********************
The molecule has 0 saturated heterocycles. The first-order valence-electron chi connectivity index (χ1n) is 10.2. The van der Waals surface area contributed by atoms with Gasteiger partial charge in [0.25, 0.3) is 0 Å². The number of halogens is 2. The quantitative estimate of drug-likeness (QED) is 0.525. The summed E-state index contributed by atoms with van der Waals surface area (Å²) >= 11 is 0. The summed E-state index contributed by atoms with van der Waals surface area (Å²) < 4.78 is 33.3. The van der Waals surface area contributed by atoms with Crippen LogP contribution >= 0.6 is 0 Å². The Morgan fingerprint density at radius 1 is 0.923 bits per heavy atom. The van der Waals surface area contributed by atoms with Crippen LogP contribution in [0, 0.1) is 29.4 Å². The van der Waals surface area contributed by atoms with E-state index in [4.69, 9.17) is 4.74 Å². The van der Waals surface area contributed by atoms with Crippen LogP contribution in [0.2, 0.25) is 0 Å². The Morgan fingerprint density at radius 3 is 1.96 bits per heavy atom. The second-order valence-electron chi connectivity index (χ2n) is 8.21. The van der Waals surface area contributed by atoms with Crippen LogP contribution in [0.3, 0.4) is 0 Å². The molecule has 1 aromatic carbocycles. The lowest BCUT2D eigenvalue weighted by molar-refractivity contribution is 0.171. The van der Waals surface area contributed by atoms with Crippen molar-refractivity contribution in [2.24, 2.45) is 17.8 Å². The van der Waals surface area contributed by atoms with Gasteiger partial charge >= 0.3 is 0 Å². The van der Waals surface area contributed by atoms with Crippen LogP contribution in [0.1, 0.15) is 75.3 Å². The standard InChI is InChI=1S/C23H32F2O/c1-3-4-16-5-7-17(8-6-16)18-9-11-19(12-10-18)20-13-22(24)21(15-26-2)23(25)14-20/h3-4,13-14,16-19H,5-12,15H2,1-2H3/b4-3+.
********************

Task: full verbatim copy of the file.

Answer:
The molecule has 0 saturated heterocycles. The first-order valence-electron chi connectivity index (χ1n) is 10.2. The van der Waals surface area contributed by atoms with Gasteiger partial charge in [0.25, 0.3) is 0 Å². The number of halogens is 2. The quantitative estimate of drug-likeness (QED) is 0.525. The summed E-state index contributed by atoms with van der Waals surface area (Å²) >= 11 is 0. The summed E-state index contributed by atoms with van der Waals surface area (Å²) < 4.78 is 33.3. The van der Waals surface area contributed by atoms with Crippen LogP contribution >= 0.6 is 0 Å². The Morgan fingerprint density at radius 1 is 0.923 bits per heavy atom. The van der Waals surface area contributed by atoms with Crippen LogP contribution in [0, 0.1) is 29.4 Å². The van der Waals surface area contributed by atoms with E-state index in [4.69, 9.17) is 4.74 Å². The van der Waals surface area contributed by atoms with Crippen LogP contribution in [0.2, 0.25) is 0 Å². The Morgan fingerprint density at radius 3 is 1.96 bits per heavy atom. The second-order valence-electron chi connectivity index (χ2n) is 8.21. The van der Waals surface area contributed by atoms with Crippen LogP contribution in [0.3, 0.4) is 0 Å². The molecule has 1 aromatic carbocycles. The lowest BCUT2D eigenvalue weighted by molar-refractivity contribution is 0.171. The van der Waals surface area contributed by atoms with Crippen molar-refractivity contribution in [2.24, 2.45) is 17.8 Å². The van der Waals surface area contributed by atoms with Gasteiger partial charge >= 0.3 is 0 Å². The van der Waals surface area contributed by atoms with Crippen LogP contribution in [0.1, 0.15) is 75.3 Å². The standard InChI is InChI=1S/C23H32F2O/c1-3-4-16-5-7-17(8-6-16)18-9-11-19(12-10-18)20-13-22(24)21(15-26-2)23(25)14-20/h3-4,13-14,16-19H,5-12,15H2,1-2H3/b4-3+.